It's a sign of the changes in American cinema that Westerns, while once the bread and butter of Hollywood, have been in sharp decline in quantity and quality for over thirty years as of now. Nothing perhaps could have signaled this more than the historic one-two punch of the megahit that was Star Wars, and the megaflop that was Heaven's Gate. Star Wars ushered in the age of the modern blockbuster, setpiece-driven high adventure in which the art of spectacle was honed down and perfected to a science. Heaven's Gate, on the other hand, made Westerns among the most unprofitable genres ever in the minds of Hollywood ever since it killed the studio of United Artists.
Though a trip to the movies these days show that the Western may be returning somewhat in hybrid forms, either in cartoon parody (Rango), as a major influence on a young adult franchise (The Hunger Games), in noir as Drive, and in the form of Looper, as sci-fi. Perhaps because in less rosy economic times such as these, where the institutions of modernity reveal much less to be trusted and the belief in material progress much diluted, does turning to the visual iconography of an imagined past become the means by which society finds a compass for its future.
The world of Looper certainly doesn't stray from the downbeat. In a crapsack and angry 2044, the United States still retains much urban infrastructure and contains some industrial advances, but there's no doubt that on the level of its social institutions it has sunk to levels approximating the Wild West. Cities barely have a police presence and are now controlled by gangs that more often than not resemble the outlaws of the Old West in their rough codes of honour, especially the duster-wearing, revolver-wielding Gatmen, and the jacket-wearing Loopers, who use (yes, to borrow that 18th Century term) Blunderbusses: firearms that have only a range of 15 feet, no more no less. They're called Loopers because time travel will be invented in 2074 though illegal, and the mob of 2074 will dispose of the bodies back in 2044, where the Loopers will kill them for handsome rewards. When the time comes and if these Loopers are still alive in 2074, their loops will be closed as they will be nabbed and killed back in 2044. Meanwhile, everyone wishes to go to China or France.
As our hero Joe (Joseph Gordon-Levitt) says, Looping is not a job for those equipped with foresight. Like all Loopers, Joe is a fast-living man of violence for whom killing is a daily routine, and the hours after work are whiled away at clubs on drugs, or in the arms of the showgirl and prostitute Suzie (Piper Perabo) while stockpiling enough silver for him to move to France. Though even his superior Abe (Jeff Daniels) suggests China as a better location. Without a real family, the mob has been his home ever since they put a gun in his hands. Loopers that botch their jobs are quickly killed, and the heretofore prudent Joe soon realizes that he's not far behind when in attempting to kill his future self (Bruce Willis), his future self turns out to be an even tougher dude than he is, and promptly gets away.
In the process of trying to save his own hide from his colleagues and accomplish his mission, Young Joe soon runs into single mother Sara (Emily Blunt) and her son Cid (Pierce Gagnon) who eke out a hardscrabble existence on a farm, and becomes their protector as well as a father figure to young Cid. Yes, it's pretty much a re-enactment of Shane all over again.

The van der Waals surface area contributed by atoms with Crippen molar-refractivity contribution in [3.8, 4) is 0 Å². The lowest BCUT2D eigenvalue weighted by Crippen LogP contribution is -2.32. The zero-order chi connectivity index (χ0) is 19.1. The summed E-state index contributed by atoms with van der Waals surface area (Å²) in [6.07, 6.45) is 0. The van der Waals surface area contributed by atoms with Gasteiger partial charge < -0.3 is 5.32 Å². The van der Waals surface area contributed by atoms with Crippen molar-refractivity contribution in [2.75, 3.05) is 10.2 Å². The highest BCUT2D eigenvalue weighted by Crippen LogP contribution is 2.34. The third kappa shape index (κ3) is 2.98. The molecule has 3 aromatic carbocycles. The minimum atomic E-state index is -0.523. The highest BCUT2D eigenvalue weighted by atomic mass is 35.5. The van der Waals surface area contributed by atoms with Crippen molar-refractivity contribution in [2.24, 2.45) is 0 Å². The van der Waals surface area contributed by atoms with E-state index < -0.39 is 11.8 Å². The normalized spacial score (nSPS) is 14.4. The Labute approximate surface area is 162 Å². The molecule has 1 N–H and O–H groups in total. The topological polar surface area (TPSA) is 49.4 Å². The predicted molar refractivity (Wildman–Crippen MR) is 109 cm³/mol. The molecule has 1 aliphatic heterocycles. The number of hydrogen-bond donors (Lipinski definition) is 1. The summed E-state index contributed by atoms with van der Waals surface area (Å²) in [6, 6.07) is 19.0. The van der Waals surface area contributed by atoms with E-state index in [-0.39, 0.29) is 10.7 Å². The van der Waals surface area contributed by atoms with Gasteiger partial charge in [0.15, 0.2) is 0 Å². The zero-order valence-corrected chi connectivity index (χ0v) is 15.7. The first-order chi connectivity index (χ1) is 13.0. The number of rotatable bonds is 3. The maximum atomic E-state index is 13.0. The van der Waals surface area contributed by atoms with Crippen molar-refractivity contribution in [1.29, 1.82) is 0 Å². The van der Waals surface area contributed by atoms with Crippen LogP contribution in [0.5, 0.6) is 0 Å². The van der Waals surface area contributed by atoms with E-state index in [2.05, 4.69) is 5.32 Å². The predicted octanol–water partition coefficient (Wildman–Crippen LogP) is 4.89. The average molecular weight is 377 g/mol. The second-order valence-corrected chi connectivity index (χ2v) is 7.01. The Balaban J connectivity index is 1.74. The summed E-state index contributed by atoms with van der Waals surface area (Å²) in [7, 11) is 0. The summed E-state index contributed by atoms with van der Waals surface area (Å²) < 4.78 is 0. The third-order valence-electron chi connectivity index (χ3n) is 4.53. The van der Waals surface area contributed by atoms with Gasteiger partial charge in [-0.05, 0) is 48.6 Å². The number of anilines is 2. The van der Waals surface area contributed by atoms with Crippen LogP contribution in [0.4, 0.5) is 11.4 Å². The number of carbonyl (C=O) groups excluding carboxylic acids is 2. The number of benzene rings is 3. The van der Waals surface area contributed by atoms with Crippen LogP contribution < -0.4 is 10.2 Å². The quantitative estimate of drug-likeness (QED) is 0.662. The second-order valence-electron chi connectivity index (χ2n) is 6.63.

The performances are great across the board. Joseph Gordon-Levitt again continues his ascent to megastardom, more so than his prosthetics. Levitt channels a performance that so ably captures the mannerisms and quirks of Bruce Willis, that in the film's key scene where the two of them are together facing each other in a diner, you are completely convinced that these two are the same person 30 years apart. Emily Blunt is for a second or two barely recognisable in her transformation from her usual proper English Rose roles to that of a hardscrabble Midwestern farm girl. The child actor Pierce Gagnon is all at once terrifying and heartrending in showing that there is nothing as pure as the rage, and sad as the tears, of an innocent child. Veteran Jeff Daniels, reteaming with Gordon-Levitt after The Lookout, plays his mob boss character with equal parts ruthlessness and honour.
The paradoxes of time travel films are too well-worn to warrant another discussion for this review, so I press forward to say that Rian Johnson's success with Looper is not because he is able to work with the metaphysics and paradoxes of time travel but because he extends the concept of the Loop as a metaphor that encompasses the cycles of violence and destruction the characters find themselves in. This is a loop broken only by the warm bonds of humanity: Joe's relationship with this mother and child, and one of Old Joe's relationships in his temporal continuity (with whom I won't say to keep this review as spoiler-free as possible), that force them to see that there is a future containing some kind of redemption for them, and that at least they can instead of living for themselves in the here and now, make a future that will at least be better for somebody. In this way, they become the 21st Century answer to the Old West gunslinger, whose tragedy of being sunk in a life of violence dooms him to never partake in the peace of civilisation that his actions will bring even as these same actions will cost them everything including the possibility of love. Yet only in acknowledging the presence of a future that they know they might never see and choosing to act on it do they rise to their higher, more heroic selves.
In its ability to find and cling onto the heart of its story that Looper becomes a science fiction film that will easily appeal to non-fans of the genre, and it is for its ultimately tenderhearted story that audiences will stay.